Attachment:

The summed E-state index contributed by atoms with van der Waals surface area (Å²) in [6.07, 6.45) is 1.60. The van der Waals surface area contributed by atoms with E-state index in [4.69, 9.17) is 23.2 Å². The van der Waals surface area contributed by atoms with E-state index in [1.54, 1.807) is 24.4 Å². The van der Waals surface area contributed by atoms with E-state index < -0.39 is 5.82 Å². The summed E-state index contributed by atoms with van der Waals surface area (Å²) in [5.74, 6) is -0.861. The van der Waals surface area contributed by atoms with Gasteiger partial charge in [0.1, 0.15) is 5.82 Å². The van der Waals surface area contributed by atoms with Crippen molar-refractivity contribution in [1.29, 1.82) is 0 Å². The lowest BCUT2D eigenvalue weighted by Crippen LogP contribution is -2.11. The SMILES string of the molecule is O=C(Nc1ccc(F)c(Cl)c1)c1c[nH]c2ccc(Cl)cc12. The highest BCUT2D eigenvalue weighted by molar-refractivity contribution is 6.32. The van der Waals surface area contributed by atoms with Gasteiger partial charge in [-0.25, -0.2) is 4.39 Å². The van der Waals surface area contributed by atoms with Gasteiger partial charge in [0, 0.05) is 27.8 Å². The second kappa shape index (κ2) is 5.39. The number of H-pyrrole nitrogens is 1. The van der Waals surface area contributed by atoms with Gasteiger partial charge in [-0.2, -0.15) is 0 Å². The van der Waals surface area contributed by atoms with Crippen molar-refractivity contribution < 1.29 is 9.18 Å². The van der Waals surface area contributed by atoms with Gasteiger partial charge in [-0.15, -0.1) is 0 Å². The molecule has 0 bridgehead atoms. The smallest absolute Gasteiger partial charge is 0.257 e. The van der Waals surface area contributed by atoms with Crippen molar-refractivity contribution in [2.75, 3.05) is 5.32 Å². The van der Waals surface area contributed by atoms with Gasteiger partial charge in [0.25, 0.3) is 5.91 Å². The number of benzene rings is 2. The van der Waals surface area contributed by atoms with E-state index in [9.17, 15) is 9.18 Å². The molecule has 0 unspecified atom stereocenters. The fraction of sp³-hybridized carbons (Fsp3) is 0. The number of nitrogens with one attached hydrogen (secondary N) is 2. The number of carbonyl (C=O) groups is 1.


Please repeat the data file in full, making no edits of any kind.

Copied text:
The summed E-state index contributed by atoms with van der Waals surface area (Å²) in [6.07, 6.45) is 1.60. The van der Waals surface area contributed by atoms with E-state index in [4.69, 9.17) is 23.2 Å². The van der Waals surface area contributed by atoms with E-state index in [1.54, 1.807) is 24.4 Å². The van der Waals surface area contributed by atoms with E-state index < -0.39 is 5.82 Å². The summed E-state index contributed by atoms with van der Waals surface area (Å²) in [5.74, 6) is -0.861. The van der Waals surface area contributed by atoms with Gasteiger partial charge in [0.1, 0.15) is 5.82 Å². The van der Waals surface area contributed by atoms with Crippen molar-refractivity contribution in [1.29, 1.82) is 0 Å². The lowest BCUT2D eigenvalue weighted by Crippen LogP contribution is -2.11. The SMILES string of the molecule is O=C(Nc1ccc(F)c(Cl)c1)c1c[nH]c2ccc(Cl)cc12. The highest BCUT2D eigenvalue weighted by molar-refractivity contribution is 6.32. The van der Waals surface area contributed by atoms with Gasteiger partial charge in [-0.25, -0.2) is 4.39 Å². The van der Waals surface area contributed by atoms with Gasteiger partial charge in [0, 0.05) is 27.8 Å². The second kappa shape index (κ2) is 5.39. The number of H-pyrrole nitrogens is 1. The van der Waals surface area contributed by atoms with Gasteiger partial charge in [-0.2, -0.15) is 0 Å². The van der Waals surface area contributed by atoms with Crippen molar-refractivity contribution < 1.29 is 9.18 Å². The van der Waals surface area contributed by atoms with Gasteiger partial charge in [-0.15, -0.1) is 0 Å². The molecule has 0 bridgehead atoms. The smallest absolute Gasteiger partial charge is 0.257 e. The van der Waals surface area contributed by atoms with Crippen molar-refractivity contribution in [2.75, 3.05) is 5.32 Å². The van der Waals surface area contributed by atoms with Gasteiger partial charge in [0.25, 0.3) is 5.91 Å². The number of benzene rings is 2. The van der Waals surface area contributed by atoms with E-state index in [9.17, 15) is 9.18 Å². The molecule has 0 unspecified atom stereocenters. The fraction of sp³-hybridized carbons (Fsp3) is 0. The number of nitrogens with one attached hydrogen (secondary N) is 2. The number of carbonyl (C=O) groups is 1.